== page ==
Student interest in immigration law rises with recent political developments
Law student Karina Guzman recalls the palpable fear among noncitizen clients of the Cameron Law Offices—a Boston immigration firm where she interned last fall—in the aftermath of President Donald Trump’s election.
Trump had made immigration a signature issue of his presidential campaign, calling for sweeping measures that included deportation of the more than 11 million undocumented immigrants in the United States and construction of a wall across its entire southern border.
“I was getting many calls from clients asking: ‘What am I going to do next? What does this mean? I’m very scared,’ ” says Guzman, a third-year student at the Northeastern University School of Law.
For her, it was an early sign of the tumult to erupt after Trump took office. In his first few weeks as president, Trump issued an executive order that banned travel from seven Muslim-majority countries to the United States and suspended the U.S. refugee program for 120 days.
The legal and political furor set off by the travel ban and related orders has had a profound impact on U.S. law schools and students such as Guzman. Interest in immigration law is surging, and schools are ramping up programs and staffing to meet soaring demand from students and immigrants.
NEW WAVE OF SPECIALISTS
In the long term, the trend also could birth a new wave of immigration law specialists. “One of the silver linings of this administration’s policy for immigrants is it’s recruiting a generation of advocates,” says Maureen Sweeney, an immigration law instructor at the University of Maryland Francis King Carey School of Law.
Evidence that immigration law has gained a new cachet on campuses isn’t hard to find. At the Fordham University School of Law, for example, enrollment for the introductory immigration law course this fall more than tripled to 90 students from last year.
“We had to move to a larger room,” says Jennifer Gordon, a professor who teaches the class at Fordham. “Student demand jumped enormously.”
Similarly, Sweeney says her immigration law class has doubled in size to more than 50 students. Further, 9 percent of incoming students chose immigration as one of their top two law specialty preferences, an increase from 4 percent in 2014.
Katrin Hussmann Schroll, the University of Maryland law school’s assistant dean for admissions, says many applicants cited in their essays the legal fight ignited by the Trump immigration policies as a reason they wanted to attend law school.
Getting a better grasp of immigration law at a time when such issues are making headlines is driving interest at a basic level. “But the major motivation for students is to learn something that they can translate into helping immigrants and refugees who are affected by the president’s executive orders and policies,” says Gordon, an expert on immigration and labor law.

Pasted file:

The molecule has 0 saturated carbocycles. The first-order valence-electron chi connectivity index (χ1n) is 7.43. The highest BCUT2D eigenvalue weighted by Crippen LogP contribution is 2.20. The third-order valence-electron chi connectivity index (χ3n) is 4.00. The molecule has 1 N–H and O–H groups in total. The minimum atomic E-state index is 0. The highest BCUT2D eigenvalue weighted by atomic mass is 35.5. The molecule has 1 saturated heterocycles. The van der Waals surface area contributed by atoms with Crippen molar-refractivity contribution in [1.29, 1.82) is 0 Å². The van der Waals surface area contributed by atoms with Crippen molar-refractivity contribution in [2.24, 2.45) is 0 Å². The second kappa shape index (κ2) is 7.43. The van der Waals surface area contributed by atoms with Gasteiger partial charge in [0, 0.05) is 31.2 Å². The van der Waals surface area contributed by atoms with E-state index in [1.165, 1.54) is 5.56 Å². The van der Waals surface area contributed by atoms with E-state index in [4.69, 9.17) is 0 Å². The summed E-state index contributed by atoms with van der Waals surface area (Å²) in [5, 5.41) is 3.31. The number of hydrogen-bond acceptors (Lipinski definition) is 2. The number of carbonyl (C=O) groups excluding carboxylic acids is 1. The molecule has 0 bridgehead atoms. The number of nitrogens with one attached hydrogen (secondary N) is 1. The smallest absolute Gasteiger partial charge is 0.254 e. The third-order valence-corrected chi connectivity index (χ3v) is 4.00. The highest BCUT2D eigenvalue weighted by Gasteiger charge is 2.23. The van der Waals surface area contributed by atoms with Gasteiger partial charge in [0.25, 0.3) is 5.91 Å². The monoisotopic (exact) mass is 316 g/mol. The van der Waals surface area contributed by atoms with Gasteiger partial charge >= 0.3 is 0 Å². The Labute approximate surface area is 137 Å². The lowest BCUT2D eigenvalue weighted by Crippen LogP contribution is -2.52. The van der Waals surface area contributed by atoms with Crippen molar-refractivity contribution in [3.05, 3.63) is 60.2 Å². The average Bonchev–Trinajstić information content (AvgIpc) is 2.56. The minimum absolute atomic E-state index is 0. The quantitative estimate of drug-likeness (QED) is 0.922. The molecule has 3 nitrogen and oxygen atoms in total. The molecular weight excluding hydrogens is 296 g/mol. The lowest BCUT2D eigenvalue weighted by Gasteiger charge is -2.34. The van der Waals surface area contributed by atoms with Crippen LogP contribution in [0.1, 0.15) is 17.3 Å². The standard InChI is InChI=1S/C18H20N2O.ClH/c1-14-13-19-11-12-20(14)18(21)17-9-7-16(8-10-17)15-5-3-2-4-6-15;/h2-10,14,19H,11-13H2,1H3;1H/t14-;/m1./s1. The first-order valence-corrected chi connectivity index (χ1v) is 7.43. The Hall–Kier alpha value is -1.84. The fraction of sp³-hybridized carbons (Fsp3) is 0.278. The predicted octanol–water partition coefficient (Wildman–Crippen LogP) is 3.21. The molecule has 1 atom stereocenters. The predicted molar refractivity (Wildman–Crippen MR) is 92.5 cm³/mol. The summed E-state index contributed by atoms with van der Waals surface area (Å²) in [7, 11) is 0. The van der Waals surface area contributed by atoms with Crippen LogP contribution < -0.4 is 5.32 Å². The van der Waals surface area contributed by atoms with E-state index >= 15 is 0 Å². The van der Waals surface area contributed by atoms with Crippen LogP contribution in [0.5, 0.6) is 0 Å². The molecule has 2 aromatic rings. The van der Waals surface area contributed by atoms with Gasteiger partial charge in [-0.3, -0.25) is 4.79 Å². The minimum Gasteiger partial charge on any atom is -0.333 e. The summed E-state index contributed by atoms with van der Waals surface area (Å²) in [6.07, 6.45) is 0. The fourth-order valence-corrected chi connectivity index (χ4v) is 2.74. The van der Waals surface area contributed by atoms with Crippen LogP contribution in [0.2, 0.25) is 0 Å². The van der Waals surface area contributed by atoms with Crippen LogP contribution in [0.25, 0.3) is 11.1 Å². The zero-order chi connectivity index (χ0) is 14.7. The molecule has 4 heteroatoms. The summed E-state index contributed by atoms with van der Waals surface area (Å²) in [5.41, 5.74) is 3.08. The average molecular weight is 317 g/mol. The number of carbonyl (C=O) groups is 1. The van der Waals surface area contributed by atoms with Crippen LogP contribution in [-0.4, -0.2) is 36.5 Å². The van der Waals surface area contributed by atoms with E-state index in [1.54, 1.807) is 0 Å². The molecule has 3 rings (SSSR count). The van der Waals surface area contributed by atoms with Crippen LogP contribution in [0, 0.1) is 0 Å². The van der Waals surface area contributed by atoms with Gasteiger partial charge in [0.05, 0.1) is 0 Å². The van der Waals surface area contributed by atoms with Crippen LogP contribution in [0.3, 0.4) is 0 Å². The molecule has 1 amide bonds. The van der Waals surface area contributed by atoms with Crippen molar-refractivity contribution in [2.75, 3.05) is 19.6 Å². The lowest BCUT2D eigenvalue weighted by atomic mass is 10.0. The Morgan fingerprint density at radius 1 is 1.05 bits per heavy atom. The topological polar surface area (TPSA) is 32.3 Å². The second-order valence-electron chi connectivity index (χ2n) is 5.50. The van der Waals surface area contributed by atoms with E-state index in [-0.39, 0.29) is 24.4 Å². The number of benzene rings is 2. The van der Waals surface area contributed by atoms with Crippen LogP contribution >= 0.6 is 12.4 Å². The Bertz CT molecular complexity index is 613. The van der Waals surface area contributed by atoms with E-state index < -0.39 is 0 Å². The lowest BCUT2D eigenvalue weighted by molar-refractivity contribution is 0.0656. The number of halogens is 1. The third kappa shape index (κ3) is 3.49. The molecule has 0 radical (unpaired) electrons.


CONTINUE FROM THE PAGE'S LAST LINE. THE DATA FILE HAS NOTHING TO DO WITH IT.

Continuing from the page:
That eagerness to get involved surfaced immediately after Trump signed executive orders on immigration and security policy after his inauguration in January. Law school students nationwide packed town hall-style meetings and forums to grapple with the implications of the new restrictions.
The law school community also was on the front lines assisting travelers from affected countries at U.S. airports when the travel ban was imposed. Those efforts included providing free legal counsel, monitoring the actions of customs officials, and demonstrating against the ban.
“That Friday [when the travel ban took effect], my phone was just blowing up with emails and texts from lawyers throughout the U.S. who were going to airports to assist people who were trying to get in and being blocked,” says Holly Cooper, co-director of the Immigration Law Clinic at the University of California at Davis School of Law.
In the ensuing days, the clinic would help identify people threatened with deportation, prepare emergency motions, and aid in negotiations with customs officials.
“That’s where the clinic’s skills in federal litigation were really helpful,” says Cooper, noting that UC Davis has one of the few immigration law clinics in the country that handles deportation cases in federal court.
The 20 students in the clinic also can get experience arguing cases before the 9th U.S. Circuit Court of Appeals at San Francisco. Several assisted in a high-profile case in which the 9th Circuit ruled in July that undocumented immigrant children detained by federal authorities have the right to a hearing to determine whether they should remain confined.
This article appeared in the November 2017 issue of the ABA Journal with the headline “Immigrant Class: Student interest in immigration law rises with recent political developments."